Economic Progress

This is the critical number that shows when housing breaks down

Homeless man Kel sleeps in the spot where he lives in the subway next to Hyde Park Station in London, Britain, December 19, 2017. REUTERS/Mary Turner  SEARCH "TURNER HOMELESS" FOR THIS STORY. SEARCH "WIDER IMAGE" FOR ALL STORIES.     TPX IMAGES OF THE DAY - RC14F3C0C600

Seeking shelter: A homeless man in a London underground station Image: REUTERS/Mary Turner

Emma Charlton
Senior Writer, Forum Agenda
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Economic Progress

How much of your income do you spend on your rent?

The answer probably depends on where you live. Rents can vary wildly from country to country, city to city and even within regions.

While it probably won’t be news that people living in cities generally spend a higher proportion of their income on rent, new research directly links rent affordability to homelessness and highlights the lack of consistent data on the topic.

 When rent affordability exceeds the 32% tipping point, homelessness rises rapidly.
When rent affordability exceeds the 32% tipping point, homelessness rises rapidly. Image: Zillow Economic Research

The critical threshold is 32%, with the report showing that American communities where people spend more than that percentage of their income on their rent can expect a more rapid increase in homelessness. The academics, working with online real-estate company Zillow, also estimate that the scale of homelessness in the US has been undercounted by around 20%.

While the work underscores the idea that there's no one-size-fits-all approach when it comes to tackling homelessness, it does offer policymakers a way to quantify and anticipate when dynamics may be shifting. Since the median US rental takes 28% of earnings, monitoring how the levels are evolving could help to flag up looming problems.

 Seattle and San Francisco are both facing an affordable housing crisis.
Seattle and San Francisco are both facing an affordable housing crisis. Image: Zillow Economic Research

“It’s not appropriate to say we don’t have a problem until we hit 32%,” said Chris Glynn, a Zillow Research Fellow and an Assistant Professor of Decision Sciences at the University of New Hampshire. “It’s time to start thinking about when you will hit that threshold, and what will happens afterward and taking a proactive approach, thinking about the trajectory of your affordable housing.”

Hard to measure

Around 150 million people, or about 2% of the world’s population, are homeless, according to Yale University, and a further 1.6 billion, more than 20%, may lack adequate housing. Since obtaining accurate numbers is difficult, primarily because of variations in the way homelessness is defined, the numbers could be higher.

The Zillow academics estimated the true level of homelessness in the US was 20% greater than the official count, and said there was wide variation across the country. In Los Angeles and San Francisco rent affordability has been well beyond the “crucial benchmark” of 32% of income for decades.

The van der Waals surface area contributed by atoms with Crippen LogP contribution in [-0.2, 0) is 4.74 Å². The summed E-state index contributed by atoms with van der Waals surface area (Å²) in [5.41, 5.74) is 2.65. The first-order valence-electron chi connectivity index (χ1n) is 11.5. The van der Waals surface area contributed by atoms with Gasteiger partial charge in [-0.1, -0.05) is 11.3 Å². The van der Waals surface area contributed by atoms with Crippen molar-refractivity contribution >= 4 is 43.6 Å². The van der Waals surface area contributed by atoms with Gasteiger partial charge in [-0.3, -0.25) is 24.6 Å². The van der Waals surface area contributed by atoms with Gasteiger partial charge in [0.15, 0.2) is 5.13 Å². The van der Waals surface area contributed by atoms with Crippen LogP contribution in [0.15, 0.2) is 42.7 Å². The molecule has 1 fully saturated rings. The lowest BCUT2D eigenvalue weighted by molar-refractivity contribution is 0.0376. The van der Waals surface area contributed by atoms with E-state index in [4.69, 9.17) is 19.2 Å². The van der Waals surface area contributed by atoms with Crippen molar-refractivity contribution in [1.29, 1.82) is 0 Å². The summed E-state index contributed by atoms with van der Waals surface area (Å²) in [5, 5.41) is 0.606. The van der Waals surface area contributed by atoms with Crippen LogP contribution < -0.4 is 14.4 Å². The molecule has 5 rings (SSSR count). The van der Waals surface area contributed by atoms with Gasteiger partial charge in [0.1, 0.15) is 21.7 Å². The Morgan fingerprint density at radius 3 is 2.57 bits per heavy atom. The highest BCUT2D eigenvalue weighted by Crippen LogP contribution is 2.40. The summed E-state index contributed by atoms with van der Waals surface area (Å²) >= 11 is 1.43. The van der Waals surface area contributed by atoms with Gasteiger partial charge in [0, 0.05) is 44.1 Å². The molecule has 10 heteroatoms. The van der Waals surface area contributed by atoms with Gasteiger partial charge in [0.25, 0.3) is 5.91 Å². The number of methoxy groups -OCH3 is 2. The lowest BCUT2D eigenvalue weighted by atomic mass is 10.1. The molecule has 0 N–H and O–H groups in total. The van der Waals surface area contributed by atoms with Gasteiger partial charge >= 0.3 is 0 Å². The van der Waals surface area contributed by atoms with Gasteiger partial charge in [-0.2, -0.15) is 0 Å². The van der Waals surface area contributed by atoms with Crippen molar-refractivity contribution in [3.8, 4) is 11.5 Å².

While this research focused on the US, homelessness is a problem for every country.

Tenants in England paid an average of 27% of their gross salary to their landlord in 2016, according to data from the Office for National Statistics. That data also shows regional variation, with tenants in London spending nearly half of their salary on rent, while in northern England, the number was much lower at 23%.

 The homelessness rate varies by country.
The homelessness rate varies by country. Image: OECD, Our World in Data

A number of factors can push people into homelessness, including “shortages of affordable housing, privatization of civic services, investment speculation in housing, unplanned and rapid urbanization, as well as poverty, unemployment and family breakdown,” says Joseph Chamie, an independent consulting demographer and a former director of the United Nations Population Division. “Also contributing is a lack of services and facilities for those suffering from mental illness, alcoholism or substance abuse and displacement caused by conflicts, natural disasters and government housing policies.”

Have you read?

Drawing international comparisons can be challenging because of the different ways it is measured. Among OECD countries, Australia, the Czech Republic and New Zealand report a relatively high level of homelessness, but this is partly explained by the fact that they have a broad definition.

In Australia people are considered homeless if they have “no other options to acquire safe and secure housing, are without shelter, in temporary accommodation, sharing accommodation with a household or living in uninhabitable housing”.

 Homelessness is a problem in every country.
Homelessness is a problem in every country. Image: Zillow

In contrast, the OECD country with the smallest share of homeless people is Japan – 0.004% of the population in 2015 – where figures only refer to rough sleepers.

For policymakers around the world, solving the challenge might mean rethinking ways we live and work or using technology to improve transit.

With the UN predicting that 68% of the global population will live in cities by 2050, innovation and technology can be harnessed to this end, and that’s one of the areas being explored by the World Economic Forum’s Global Future Council on Cities and Urbanization.

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